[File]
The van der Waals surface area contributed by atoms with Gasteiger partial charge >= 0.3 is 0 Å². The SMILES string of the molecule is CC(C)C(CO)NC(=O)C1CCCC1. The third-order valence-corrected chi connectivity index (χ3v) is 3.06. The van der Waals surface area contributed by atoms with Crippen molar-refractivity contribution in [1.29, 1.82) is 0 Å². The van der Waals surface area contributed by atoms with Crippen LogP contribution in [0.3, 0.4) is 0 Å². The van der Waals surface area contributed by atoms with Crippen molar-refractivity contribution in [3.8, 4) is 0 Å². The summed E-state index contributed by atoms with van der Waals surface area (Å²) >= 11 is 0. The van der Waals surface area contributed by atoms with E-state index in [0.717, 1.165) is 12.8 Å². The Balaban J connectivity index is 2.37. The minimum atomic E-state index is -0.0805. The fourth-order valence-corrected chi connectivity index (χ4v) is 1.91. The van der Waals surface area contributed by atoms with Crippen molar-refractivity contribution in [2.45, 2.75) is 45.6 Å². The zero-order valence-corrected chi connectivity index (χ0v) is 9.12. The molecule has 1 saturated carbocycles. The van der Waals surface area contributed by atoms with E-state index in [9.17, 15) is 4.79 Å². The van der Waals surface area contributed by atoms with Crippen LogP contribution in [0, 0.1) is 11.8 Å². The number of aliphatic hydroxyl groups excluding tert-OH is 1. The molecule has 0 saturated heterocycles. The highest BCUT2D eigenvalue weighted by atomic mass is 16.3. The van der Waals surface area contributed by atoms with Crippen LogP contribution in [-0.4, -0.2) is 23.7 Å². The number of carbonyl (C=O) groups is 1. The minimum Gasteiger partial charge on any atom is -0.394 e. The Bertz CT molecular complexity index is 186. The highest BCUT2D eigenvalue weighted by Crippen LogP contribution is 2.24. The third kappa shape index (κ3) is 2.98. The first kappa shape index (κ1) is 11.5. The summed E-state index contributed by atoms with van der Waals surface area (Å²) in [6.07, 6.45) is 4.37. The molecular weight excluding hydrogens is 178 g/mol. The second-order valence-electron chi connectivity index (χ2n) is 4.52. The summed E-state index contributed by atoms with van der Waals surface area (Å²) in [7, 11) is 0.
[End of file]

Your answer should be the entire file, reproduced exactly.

The van der Waals surface area contributed by atoms with Gasteiger partial charge >= 0.3 is 0 Å². The SMILES string of the molecule is CC(C)C(CO)NC(=O)C1CCCC1. The third-order valence-corrected chi connectivity index (χ3v) is 3.06. The van der Waals surface area contributed by atoms with Crippen molar-refractivity contribution in [1.29, 1.82) is 0 Å². The van der Waals surface area contributed by atoms with Crippen LogP contribution in [0.3, 0.4) is 0 Å². The van der Waals surface area contributed by atoms with Crippen molar-refractivity contribution in [3.8, 4) is 0 Å². The summed E-state index contributed by atoms with van der Waals surface area (Å²) >= 11 is 0. The van der Waals surface area contributed by atoms with E-state index in [0.717, 1.165) is 12.8 Å². The Balaban J connectivity index is 2.37. The minimum atomic E-state index is -0.0805. The fourth-order valence-corrected chi connectivity index (χ4v) is 1.91. The van der Waals surface area contributed by atoms with Crippen molar-refractivity contribution in [2.45, 2.75) is 45.6 Å². The zero-order valence-corrected chi connectivity index (χ0v) is 9.12. The molecule has 1 saturated carbocycles. The van der Waals surface area contributed by atoms with E-state index in [9.17, 15) is 4.79 Å². The van der Waals surface area contributed by atoms with Crippen LogP contribution in [0, 0.1) is 11.8 Å². The number of aliphatic hydroxyl groups excluding tert-OH is 1. The molecule has 0 saturated heterocycles. The highest BCUT2D eigenvalue weighted by atomic mass is 16.3. The van der Waals surface area contributed by atoms with Crippen LogP contribution in [-0.4, -0.2) is 23.7 Å². The number of carbonyl (C=O) groups is 1. The minimum Gasteiger partial charge on any atom is -0.394 e. The Bertz CT molecular complexity index is 186. The highest BCUT2D eigenvalue weighted by Crippen LogP contribution is 2.24. The third kappa shape index (κ3) is 2.98. The first kappa shape index (κ1) is 11.5. The summed E-state index contributed by atoms with van der Waals surface area (Å²) in [6.07, 6.45) is 4.37. The molecular weight excluding hydrogens is 178 g/mol. The second-order valence-electron chi connectivity index (χ2n) is 4.52. The summed E-state index contributed by atoms with van der Waals surface area (Å²) in [7, 11) is 0.